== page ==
Okay, so… she’s not a character, obviously she was a real person. But I have to add Anne because within the first few pages, I understood Anne completely. Anne at the start began her diary because despite being popular and loved, she didn’t feel like she had a true friend and that resonated well with me. Not that I don’t have friends and family who love me but what we’re talking about is that ‘one true friend’ where you know that you are their number one and they are yours. I remember doing a course in Wales and even though I was popular, and everyone loved me, and I loved them… I just felt that deep inside no one really knew the real me. Anne reflects that she understands that if she spoke about her feelings that might change but when you’re out, you just want to have good times. And believe me, sometimes even talking about your feelings doesn’t necessarily deepen and strengthen a friendship… these things are not guaranteed but that doesn’t mean we stop trying either because, despite it all, people are good at heart. Another thing I related to was that both Anne and I are incredibly sensitive, wither without fresh air, companionship and laughter, love our respective Grandma’s (my Grandma was my favourite person) and we’re both good at baking.
- Marianne Dashwood from Sense and Sensibility by Jane Austen
I really wish I could say that I relate to Elinor because I was in awe of her, I mean, what a woman! Marianne is emotional, picky, outspoken, moody and uninhibited when it comes to emotions and I am guilty of having all of those traits too. If I think you’re nice or I like you, I will say it. I think we had to learn the hard way about being too honest about your feelings but… why must this change? What’s so bad about this? I do like to think that I would have better sense than to fall for Willoughby… I mean, when you look at Colonel Brandon, so dignified, gentlemanly and calm, what more could I want? * Whew * I’m not that romantic though, you have to pry it out of me.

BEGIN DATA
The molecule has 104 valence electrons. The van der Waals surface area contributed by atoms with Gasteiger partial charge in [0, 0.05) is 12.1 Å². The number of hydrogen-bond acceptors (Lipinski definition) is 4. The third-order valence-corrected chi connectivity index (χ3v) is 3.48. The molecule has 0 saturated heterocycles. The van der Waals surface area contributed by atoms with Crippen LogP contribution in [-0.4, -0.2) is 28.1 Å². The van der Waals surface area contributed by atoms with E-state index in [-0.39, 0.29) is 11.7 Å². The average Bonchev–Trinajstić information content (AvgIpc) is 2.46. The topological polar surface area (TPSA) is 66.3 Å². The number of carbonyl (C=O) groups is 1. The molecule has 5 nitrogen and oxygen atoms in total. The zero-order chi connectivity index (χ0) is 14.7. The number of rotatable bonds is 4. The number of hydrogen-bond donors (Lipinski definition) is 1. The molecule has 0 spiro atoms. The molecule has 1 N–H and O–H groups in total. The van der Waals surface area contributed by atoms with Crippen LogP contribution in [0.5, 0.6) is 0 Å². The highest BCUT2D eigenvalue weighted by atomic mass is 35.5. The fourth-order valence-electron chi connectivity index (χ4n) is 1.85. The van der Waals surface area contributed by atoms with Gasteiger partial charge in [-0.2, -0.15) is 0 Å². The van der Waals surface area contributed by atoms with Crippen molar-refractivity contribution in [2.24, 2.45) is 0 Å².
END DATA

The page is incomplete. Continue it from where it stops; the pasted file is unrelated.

- Emma from Emma by Jane Austen
Really, I don’t think I’m much like Emma but boy, if I love you, or actually if you’re anyone for that matter, don’t mind if I do a little bit of meddling. Only a tad though… not a lot. Picking up new hobbies and dropping them once I’ve learned the basics or found something else that’s piqued my interest is definitely something I do and a habit I hate! Emma can be insensitive sometimes and I find that relatable. If I don’t like someone, ah, I hate to say it, it takes every effort to keep my mouth shut if they keep persisting with their irritating qualities #callingyouout. Otherwise, that’s pretty much it. I think I’m more in the middle with these two Austen characters.
I honestly didn’t think there would be a lot of female characters I’d relate to, but I do apparently and I’m so glad to see that I can.
I’m aware that this tag is rather old now, so I’m sure plenty of bloggers will have done this already so if I tag you, don’t mind it. Again, as always, no pressure to do the tag.
Did you find any of these characters relatable? If not, which book character do you most relate to?
Happy blogging; Sophski out.
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Photo credit: TheBrightPlaces, JenniferNiven (Twitter), CharacTour